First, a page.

If you hate swearing, don’t read this book. If you enjoy pithy one-liners and hard truths then this is for you. I found Manson’s book akin to a fun, loving slap in the face. I say loving because Manson genuinely wants to wake us up from the damaging beliefs that cause unhappiness in Western culture. Examples include our complete aversion to suffering and the need to be extraordinary which is addressed in the chapter “you are not special”.

Why I love it: Manson confronts hard societal truths with humour and great story-telling. Don’t be fooled by the profanity. I came away feeling somehow calmer, more grounded and my eyes wide open to the ways in which we create our own unhappiness and dissatisfaction. Once we’re aware of these unhappiness traps, we’re empowered to choose differently, and Manson shows us how.

Best quote: “To be happy we need something to solve. Happiness is therefore a form of action”.

Untamed by Glennon Doyle

Untamed is a must-read for any woman who wants to forge their own path in living an authentic, meaningful life. Doyle grabs you by the shoulders to wake you up from the limits of people pleasing and instead to live what would be a ‘true and beautiful’ life for us. This is a book written for women primarily (although I think many of the principles will resonate with men too – Doyle may disagree with me about that).

Why I love it: Throughout Untamed, Doyle magically articulates thoughts and feelings that I already ‘knew’ deep down but somehow couldn’t express. I particularly love Doyle’s description of “The Knowing”, a practice she has honed to connect with herself so that she can make her best life choices. I found it a perfect blend of memoir storytelling and inspiration for women to break free from societal expectations.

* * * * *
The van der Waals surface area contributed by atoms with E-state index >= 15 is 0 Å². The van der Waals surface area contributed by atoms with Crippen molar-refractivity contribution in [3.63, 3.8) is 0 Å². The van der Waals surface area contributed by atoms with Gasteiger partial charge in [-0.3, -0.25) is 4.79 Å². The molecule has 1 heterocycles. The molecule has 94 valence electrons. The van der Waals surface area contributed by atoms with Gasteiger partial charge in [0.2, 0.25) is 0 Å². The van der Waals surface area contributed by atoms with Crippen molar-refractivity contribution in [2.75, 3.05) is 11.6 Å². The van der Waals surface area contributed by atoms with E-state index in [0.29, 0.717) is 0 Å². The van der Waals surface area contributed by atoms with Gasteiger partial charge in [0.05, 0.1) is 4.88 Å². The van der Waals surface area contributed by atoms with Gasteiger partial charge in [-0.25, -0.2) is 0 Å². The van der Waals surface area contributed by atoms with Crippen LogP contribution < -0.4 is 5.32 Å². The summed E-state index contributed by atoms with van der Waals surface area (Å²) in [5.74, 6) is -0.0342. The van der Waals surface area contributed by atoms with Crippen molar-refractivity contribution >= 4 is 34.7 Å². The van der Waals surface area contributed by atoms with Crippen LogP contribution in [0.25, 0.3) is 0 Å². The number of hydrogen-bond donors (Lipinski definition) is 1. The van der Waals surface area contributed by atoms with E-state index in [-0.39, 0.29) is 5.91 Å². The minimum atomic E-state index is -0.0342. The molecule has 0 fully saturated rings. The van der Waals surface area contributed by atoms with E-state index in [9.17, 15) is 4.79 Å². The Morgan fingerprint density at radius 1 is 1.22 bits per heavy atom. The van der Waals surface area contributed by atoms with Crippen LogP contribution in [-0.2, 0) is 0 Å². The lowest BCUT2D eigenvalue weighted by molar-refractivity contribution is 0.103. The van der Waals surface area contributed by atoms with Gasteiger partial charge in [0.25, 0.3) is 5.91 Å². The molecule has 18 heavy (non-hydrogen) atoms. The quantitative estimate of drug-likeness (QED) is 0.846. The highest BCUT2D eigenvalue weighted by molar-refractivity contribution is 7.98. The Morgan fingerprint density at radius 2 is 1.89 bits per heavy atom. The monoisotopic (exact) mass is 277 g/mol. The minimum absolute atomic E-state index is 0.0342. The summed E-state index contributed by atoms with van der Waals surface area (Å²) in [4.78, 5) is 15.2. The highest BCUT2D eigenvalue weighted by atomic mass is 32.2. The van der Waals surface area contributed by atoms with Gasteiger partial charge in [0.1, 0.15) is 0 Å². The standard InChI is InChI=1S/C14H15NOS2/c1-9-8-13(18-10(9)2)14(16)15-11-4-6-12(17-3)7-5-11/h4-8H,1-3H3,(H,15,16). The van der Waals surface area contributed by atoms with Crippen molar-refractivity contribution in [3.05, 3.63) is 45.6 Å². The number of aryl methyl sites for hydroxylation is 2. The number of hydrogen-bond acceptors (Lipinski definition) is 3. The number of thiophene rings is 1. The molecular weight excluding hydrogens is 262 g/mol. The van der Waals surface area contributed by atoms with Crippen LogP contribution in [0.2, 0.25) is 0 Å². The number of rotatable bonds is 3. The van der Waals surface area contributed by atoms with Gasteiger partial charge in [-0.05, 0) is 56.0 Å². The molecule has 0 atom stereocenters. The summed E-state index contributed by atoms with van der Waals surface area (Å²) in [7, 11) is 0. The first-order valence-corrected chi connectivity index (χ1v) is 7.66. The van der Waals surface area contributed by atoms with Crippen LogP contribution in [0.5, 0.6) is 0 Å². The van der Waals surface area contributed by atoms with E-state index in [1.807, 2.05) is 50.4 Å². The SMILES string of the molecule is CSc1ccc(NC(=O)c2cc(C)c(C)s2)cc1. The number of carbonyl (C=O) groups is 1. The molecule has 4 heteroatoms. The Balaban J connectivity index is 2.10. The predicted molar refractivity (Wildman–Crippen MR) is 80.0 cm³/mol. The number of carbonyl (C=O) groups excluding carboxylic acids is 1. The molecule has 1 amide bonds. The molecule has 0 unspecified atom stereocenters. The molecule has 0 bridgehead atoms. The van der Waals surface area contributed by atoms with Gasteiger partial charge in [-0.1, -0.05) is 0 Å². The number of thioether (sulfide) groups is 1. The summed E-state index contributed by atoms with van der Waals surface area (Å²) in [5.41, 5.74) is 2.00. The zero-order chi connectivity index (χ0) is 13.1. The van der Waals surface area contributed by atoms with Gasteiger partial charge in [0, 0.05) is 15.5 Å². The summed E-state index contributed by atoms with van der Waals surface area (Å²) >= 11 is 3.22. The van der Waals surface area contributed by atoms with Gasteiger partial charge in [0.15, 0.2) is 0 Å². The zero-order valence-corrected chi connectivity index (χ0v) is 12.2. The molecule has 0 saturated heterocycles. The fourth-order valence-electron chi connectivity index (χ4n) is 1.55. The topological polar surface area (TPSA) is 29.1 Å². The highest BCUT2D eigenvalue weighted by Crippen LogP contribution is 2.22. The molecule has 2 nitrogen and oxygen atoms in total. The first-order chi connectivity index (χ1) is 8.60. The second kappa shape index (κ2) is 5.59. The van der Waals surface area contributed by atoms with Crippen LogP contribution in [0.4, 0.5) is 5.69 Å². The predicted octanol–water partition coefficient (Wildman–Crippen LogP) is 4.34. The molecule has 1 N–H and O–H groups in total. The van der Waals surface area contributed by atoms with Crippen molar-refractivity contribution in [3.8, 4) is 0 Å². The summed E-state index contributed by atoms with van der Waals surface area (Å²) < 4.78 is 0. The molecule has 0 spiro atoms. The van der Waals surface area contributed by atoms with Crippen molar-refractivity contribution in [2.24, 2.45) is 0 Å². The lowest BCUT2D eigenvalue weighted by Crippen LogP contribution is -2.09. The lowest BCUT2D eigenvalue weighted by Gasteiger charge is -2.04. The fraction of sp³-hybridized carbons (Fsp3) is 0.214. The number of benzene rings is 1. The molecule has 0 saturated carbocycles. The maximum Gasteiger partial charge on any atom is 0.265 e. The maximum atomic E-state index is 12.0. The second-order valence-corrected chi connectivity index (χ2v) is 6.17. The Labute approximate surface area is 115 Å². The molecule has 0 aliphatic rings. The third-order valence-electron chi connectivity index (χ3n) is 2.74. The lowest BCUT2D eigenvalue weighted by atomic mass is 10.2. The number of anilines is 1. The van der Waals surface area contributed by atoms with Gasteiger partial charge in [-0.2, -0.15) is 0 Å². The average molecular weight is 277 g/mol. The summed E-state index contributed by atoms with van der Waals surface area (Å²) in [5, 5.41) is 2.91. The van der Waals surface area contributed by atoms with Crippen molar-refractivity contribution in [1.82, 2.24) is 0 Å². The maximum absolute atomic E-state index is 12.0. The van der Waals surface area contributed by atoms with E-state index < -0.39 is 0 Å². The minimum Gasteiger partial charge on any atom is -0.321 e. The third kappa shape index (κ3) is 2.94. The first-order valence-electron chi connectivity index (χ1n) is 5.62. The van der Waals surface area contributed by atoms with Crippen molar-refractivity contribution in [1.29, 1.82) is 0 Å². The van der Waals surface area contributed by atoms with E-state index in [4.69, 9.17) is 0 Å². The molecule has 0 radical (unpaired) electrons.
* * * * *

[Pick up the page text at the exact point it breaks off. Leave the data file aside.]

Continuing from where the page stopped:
Best quote: “This life is mine alone. So I have stopped asking people for directions to places they’ve never been”.

Non-violent Communication by Marshall B. Rosenburg

Non-violent Communication (NVC) is the best book on communication I’ve ever come across. Rosenburg offers a practical framework to express our unmet needs or feelings from a place of compassion and connection, rather than judgement and shame. Our unconscious patterns of communication tend to hi-jack us if we’re in a conflict situation or otherwise feeling emotionally vulnerable. NVC guides the reader through a simple 4-step process to discharge unhelpful emotion from your language so that you can express yourself with more clarity and impact.

Why I love it: I love the practicality of NVC. Sometimes we need to be shown positive examples and a form of words to refer back to so we can know what healthy communication sounds and feels like. This book really helped me realise how much of the language we’re raised with is entrenched in blame, shame and guilt in order to manipulate us into doing what the other person wants. Whilst the NVC model requires thought and discipline, it empowers you to deal with difficult conversations much more compassionately and effectively.

Best quote: “At the core of all anger, is a need that is not being fulfilled”.

Deep Work by Cal Newport

This is a must-read for anyone who struggles with distraction and boundaries in their work. Newport  makes a watertight case for prioritising deep work: the ability to focus without distraction on a cognitively demanding task.

Why I love it: this book is a needed wake-up call in a distracted world. Newport is mostly pre-occupied with the economic advantage of deep work (in that it will give you the competitive edge). Yet it’s clear that prioritising deep work is also more energising, fulfilling and will create opportunities to grow your self-esteem. I always refer to the ‘shutdown routine’ in this book to my clients, which is particularly helpful for people who struggle to switch off even once their working day is technically over.

Best quote: “Who you are, what you think, feel, and do, what you love—is the sum of what you focus on.”

I hope these reviews have inspired you to treat yourself, find a cosy corner and enjoy the wisdom these authors have shared. Happy reading!

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22 December 2021